The Iraqi Baʿthist regime was severely weakened by the 1990-1991 Gulf war and then eventually undone by the U.S. invasion in 2003. Following Saddam’s defeat and the dissolution of the ruling Baʿthist institutions, Iraq was transformed from a regional power into a weak state. Today, the Shiʿi-dominated Maliki government is confronted with increasing levels of violence after a short period of relative stability. Iraqi society is divided along sectarian and ethnic lines; a de facto Kurdish state had been established in the north of the country and other areas have repeatedly descended into chaos. The recent deterioration of security is linked to the dissatisfaction of the Sunni community treatment by the Maliki government, which has created the conditions for the resurgence of al-Qaʿida since July 2012.

Iraq has also been greatly affected by the intensification of the violence in Syria, which has spiraled into a catastrophic civil war and a regional sectarian conflict during the last three years. The Asad regime’s military has lost control over large swaths of territory, mainly in eastern and northern parts of the country. But the opposition remains deeply fragmented despite attempts to form a unified anti-government front, backed by global and regional powers. Jihadi-Salafist factions have taken advantage of the uprising and became the most efficient and organized forces on the ground. Moreover, al-Qaʿida in Iraq entered the war in Syria in April 2013, where it was re-established as ISIS and launched a series of operations aiming at dominating the opposition and controlling a large area of Iraqi and Syrian territory. At the same time, the Syrian Kurdish community is establishing control over the Rojava – which consists of part of the Al Hasakah governorate and other northern areas of the country – in an attempt to create a new entity modeled on the Kurdish Regional Government (KRG) in Iraq.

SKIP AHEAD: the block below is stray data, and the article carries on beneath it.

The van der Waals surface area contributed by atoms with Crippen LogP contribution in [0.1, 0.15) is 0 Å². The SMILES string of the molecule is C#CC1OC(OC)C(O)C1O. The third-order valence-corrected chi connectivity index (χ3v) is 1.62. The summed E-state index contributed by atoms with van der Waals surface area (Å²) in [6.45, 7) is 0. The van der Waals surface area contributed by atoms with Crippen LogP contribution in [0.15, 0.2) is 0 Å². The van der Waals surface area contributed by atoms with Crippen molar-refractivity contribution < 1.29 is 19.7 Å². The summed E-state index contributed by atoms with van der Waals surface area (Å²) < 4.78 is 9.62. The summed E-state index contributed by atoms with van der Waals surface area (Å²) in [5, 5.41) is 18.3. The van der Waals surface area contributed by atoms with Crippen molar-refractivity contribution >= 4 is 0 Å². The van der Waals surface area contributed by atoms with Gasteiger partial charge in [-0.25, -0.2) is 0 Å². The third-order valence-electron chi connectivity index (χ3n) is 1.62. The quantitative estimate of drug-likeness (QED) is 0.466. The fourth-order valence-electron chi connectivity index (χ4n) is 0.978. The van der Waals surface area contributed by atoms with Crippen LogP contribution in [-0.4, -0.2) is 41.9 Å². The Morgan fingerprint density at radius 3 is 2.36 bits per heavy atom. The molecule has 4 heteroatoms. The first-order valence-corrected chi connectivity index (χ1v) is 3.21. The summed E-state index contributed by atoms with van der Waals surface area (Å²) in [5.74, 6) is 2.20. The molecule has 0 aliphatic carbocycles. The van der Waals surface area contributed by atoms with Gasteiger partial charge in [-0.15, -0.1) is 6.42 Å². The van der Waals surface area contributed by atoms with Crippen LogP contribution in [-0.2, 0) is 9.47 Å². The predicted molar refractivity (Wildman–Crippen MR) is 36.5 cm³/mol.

Hence, the governments of Iraq and Syria no longer hold monopolies on force in their sovereign territories. Communal cleavages have become a dominant feature of their social morphology. As a consequence, both countries have turned into zones of political disunity and violence. The growing mutual spillover of violence between Syria and Iraq has been highlighted by the U.N. Special Representative for Iraq, Martin Kobler, who issued a warning to the U.N. Security Council in July 2013 about the “merging” of the two battlefields.[6] ISIS has played a major role in this development. Its entry into the Syrian war, however, has also provoked reactions and further complicated the already intricate network of relationships and rivalries among the opposition groups.